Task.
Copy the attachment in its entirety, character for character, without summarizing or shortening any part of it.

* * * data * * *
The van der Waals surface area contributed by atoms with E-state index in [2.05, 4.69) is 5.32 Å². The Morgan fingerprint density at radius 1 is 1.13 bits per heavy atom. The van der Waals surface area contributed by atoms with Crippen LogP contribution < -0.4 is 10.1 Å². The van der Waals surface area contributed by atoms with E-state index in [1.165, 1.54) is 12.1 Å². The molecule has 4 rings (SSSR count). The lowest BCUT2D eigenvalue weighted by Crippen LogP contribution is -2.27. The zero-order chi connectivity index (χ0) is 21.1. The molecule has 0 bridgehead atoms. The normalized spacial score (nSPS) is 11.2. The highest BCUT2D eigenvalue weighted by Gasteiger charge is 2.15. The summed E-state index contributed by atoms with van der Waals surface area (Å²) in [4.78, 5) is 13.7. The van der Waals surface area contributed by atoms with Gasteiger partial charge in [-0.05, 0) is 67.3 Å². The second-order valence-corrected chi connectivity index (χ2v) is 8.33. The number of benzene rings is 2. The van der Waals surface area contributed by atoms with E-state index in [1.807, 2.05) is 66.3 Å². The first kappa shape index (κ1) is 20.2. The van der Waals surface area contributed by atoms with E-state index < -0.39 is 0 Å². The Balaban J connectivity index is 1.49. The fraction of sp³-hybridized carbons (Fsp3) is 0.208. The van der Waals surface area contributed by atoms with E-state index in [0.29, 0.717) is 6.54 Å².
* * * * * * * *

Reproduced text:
The van der Waals surface area contributed by atoms with E-state index in [2.05, 4.69) is 5.32 Å². The Morgan fingerprint density at radius 1 is 1.13 bits per heavy atom. The van der Waals surface area contributed by atoms with Crippen LogP contribution < -0.4 is 10.1 Å². The van der Waals surface area contributed by atoms with E-state index in [1.165, 1.54) is 12.1 Å². The molecule has 4 rings (SSSR count). The lowest BCUT2D eigenvalue weighted by Crippen LogP contribution is -2.27. The zero-order chi connectivity index (χ0) is 21.1. The molecule has 0 bridgehead atoms. The normalized spacial score (nSPS) is 11.2. The highest BCUT2D eigenvalue weighted by Gasteiger charge is 2.15. The summed E-state index contributed by atoms with van der Waals surface area (Å²) in [4.78, 5) is 13.7. The van der Waals surface area contributed by atoms with Gasteiger partial charge in [-0.05, 0) is 67.3 Å². The second-order valence-corrected chi connectivity index (χ2v) is 8.33. The number of benzene rings is 2. The van der Waals surface area contributed by atoms with E-state index in [1.807, 2.05) is 66.3 Å². The first kappa shape index (κ1) is 20.2. The van der Waals surface area contributed by atoms with E-state index < -0.39 is 0 Å². The Balaban J connectivity index is 1.49. The fraction of sp³-hybridized carbons (Fsp3) is 0.208. The van der Waals surface area contributed by atoms with E-state index in [0.29, 0.717) is 6.54 Å².